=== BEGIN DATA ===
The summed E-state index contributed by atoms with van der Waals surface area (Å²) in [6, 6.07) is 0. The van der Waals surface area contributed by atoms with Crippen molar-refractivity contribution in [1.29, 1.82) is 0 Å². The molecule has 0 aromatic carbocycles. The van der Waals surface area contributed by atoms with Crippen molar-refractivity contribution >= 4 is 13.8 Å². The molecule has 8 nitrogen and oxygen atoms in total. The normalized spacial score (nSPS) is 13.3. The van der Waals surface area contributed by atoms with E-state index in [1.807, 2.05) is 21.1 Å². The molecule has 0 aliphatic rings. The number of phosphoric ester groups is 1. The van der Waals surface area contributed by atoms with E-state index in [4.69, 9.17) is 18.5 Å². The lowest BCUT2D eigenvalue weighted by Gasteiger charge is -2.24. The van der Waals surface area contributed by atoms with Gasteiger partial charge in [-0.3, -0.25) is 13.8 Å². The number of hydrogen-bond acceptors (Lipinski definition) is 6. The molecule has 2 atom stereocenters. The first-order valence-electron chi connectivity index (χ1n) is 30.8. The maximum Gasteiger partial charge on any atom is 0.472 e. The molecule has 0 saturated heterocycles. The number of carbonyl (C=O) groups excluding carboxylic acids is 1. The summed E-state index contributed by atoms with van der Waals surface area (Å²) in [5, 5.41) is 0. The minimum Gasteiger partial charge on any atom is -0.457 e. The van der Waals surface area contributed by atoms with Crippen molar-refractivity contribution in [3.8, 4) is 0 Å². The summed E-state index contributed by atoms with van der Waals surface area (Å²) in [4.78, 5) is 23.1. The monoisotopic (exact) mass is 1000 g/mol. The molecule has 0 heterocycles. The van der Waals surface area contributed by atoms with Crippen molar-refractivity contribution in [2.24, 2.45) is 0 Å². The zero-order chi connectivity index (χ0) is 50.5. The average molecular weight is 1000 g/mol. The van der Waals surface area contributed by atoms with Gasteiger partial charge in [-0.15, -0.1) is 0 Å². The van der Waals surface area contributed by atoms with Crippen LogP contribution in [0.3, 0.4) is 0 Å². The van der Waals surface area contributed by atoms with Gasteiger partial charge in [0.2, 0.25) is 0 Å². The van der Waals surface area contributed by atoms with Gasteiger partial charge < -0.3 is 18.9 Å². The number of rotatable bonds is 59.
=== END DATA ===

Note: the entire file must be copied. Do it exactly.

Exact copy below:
The summed E-state index contributed by atoms with van der Waals surface area (Å²) in [6, 6.07) is 0. The van der Waals surface area contributed by atoms with Crippen molar-refractivity contribution in [1.29, 1.82) is 0 Å². The molecule has 0 aromatic carbocycles. The van der Waals surface area contributed by atoms with Crippen molar-refractivity contribution >= 4 is 13.8 Å². The molecule has 8 nitrogen and oxygen atoms in total. The normalized spacial score (nSPS) is 13.3. The van der Waals surface area contributed by atoms with E-state index in [1.807, 2.05) is 21.1 Å². The molecule has 0 aliphatic rings. The number of phosphoric ester groups is 1. The van der Waals surface area contributed by atoms with E-state index in [4.69, 9.17) is 18.5 Å². The lowest BCUT2D eigenvalue weighted by Gasteiger charge is -2.24. The van der Waals surface area contributed by atoms with Gasteiger partial charge in [-0.3, -0.25) is 13.8 Å². The number of hydrogen-bond acceptors (Lipinski definition) is 6. The molecule has 2 atom stereocenters. The first-order valence-electron chi connectivity index (χ1n) is 30.8. The maximum Gasteiger partial charge on any atom is 0.472 e. The molecule has 0 saturated heterocycles. The number of carbonyl (C=O) groups excluding carboxylic acids is 1. The summed E-state index contributed by atoms with van der Waals surface area (Å²) in [5, 5.41) is 0. The minimum Gasteiger partial charge on any atom is -0.457 e. The van der Waals surface area contributed by atoms with Crippen molar-refractivity contribution in [3.8, 4) is 0 Å². The summed E-state index contributed by atoms with van der Waals surface area (Å²) in [4.78, 5) is 23.1. The monoisotopic (exact) mass is 1000 g/mol. The molecule has 0 heterocycles. The van der Waals surface area contributed by atoms with Crippen molar-refractivity contribution in [2.24, 2.45) is 0 Å². The zero-order chi connectivity index (χ0) is 50.5. The average molecular weight is 1000 g/mol. The van der Waals surface area contributed by atoms with Gasteiger partial charge in [-0.15, -0.1) is 0 Å². The van der Waals surface area contributed by atoms with Crippen LogP contribution in [0.3, 0.4) is 0 Å². The van der Waals surface area contributed by atoms with Gasteiger partial charge in [0.2, 0.25) is 0 Å². The van der Waals surface area contributed by atoms with Gasteiger partial charge < -0.3 is 18.9 Å². The number of rotatable bonds is 59.